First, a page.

Agronomy and Horticulture Department


Date of this Version



Field Crops Research 120 (2011), pp. 142–150; doi: 10.1016/j.fcr.2010.09.012


Copyright © 2010 Elsevier B.V. Used by permission.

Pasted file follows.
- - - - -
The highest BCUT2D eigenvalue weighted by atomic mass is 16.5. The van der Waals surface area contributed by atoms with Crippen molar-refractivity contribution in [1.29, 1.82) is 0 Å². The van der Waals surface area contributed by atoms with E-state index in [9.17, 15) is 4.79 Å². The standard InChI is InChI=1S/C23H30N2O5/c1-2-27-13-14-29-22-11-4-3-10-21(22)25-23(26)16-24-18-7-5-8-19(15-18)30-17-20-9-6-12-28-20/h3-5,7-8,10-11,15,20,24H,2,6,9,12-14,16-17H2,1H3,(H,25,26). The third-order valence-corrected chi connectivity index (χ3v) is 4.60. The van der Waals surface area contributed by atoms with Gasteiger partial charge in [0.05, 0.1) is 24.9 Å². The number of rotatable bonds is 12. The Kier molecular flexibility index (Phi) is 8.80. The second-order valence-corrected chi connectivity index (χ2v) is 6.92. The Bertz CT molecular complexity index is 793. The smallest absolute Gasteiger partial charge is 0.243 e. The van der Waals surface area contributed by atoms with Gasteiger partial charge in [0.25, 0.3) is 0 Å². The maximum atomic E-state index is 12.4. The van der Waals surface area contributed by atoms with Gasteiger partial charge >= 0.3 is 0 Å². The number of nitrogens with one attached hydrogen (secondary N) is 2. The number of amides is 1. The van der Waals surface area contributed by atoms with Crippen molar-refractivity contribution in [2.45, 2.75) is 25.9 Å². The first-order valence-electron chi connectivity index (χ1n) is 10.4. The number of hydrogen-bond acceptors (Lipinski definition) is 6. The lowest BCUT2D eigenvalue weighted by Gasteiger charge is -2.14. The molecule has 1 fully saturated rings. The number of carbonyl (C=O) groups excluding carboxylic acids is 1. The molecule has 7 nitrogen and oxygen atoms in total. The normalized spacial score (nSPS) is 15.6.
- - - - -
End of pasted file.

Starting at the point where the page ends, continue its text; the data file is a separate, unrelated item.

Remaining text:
Quantifying the exploitable gap between average farmer yields and yield potential (YP) is essential to prioritize research and formulate policies for food security at national and international levels. While irrigated maize accounts for 58% of total annual maize production in the Western U.S. Corn Belt, current yield gap in these systems has not been quantified. Our objectives were to quantify YP, yield gaps, and the impact of agronomic practices on both parameters in irrigated maize systems of central Nebraska. The analysis was based on a 3-y database with field-specific values for yield, applied irrigation, and N fertilizer rate (n = 777). YP was estimated using a maize simulation model in combination with actual and interpolated weather records and detailed data on crop management collected from a subset of fields (n = 123). Yield gaps were estimated as the difference between actual yields and simulated YP for each field-year observation. Long-term simulation analysis was performed to evaluate the sensitivity of YP to changes in selected management practices. Results showed that current irrigated maize systems are operating near the YP ceiling. Average actual yield ranged from 12.5 to 13.6 Mg ha−1 across years. Mean N fertilizer efficiency (kg grain per kg applied N) was 23% greater than average efficiency in the USA. Rotation, tillage system, sowing date, and plant population density were the most sensitive factors affecting actual yields. Average yield gap was 11% of simulated YP (14.9 Mg ha−1). Time trends in average farm yields from 1970 to 2008 show that yields have not increased during the past 8 years. Average yield during this period represented ~80% of YP ceiling estimated for this region based on current crop management practices. Simulation analysis showed that YP can be increased by higher plant population densities and by hybrids with longer maturity. Adoption of these practices, however, may be constrained by other factors such as difficulty in planting and harvest operations due to wet weather and snow, additional seed and grain drying costs, and greater risk of frost and lodging. Two key points can be made: (i) irrigated maize producers in this region are operating close to the YP ceiling and achieve high levels of N use efficiency and (ii) small increases in yield (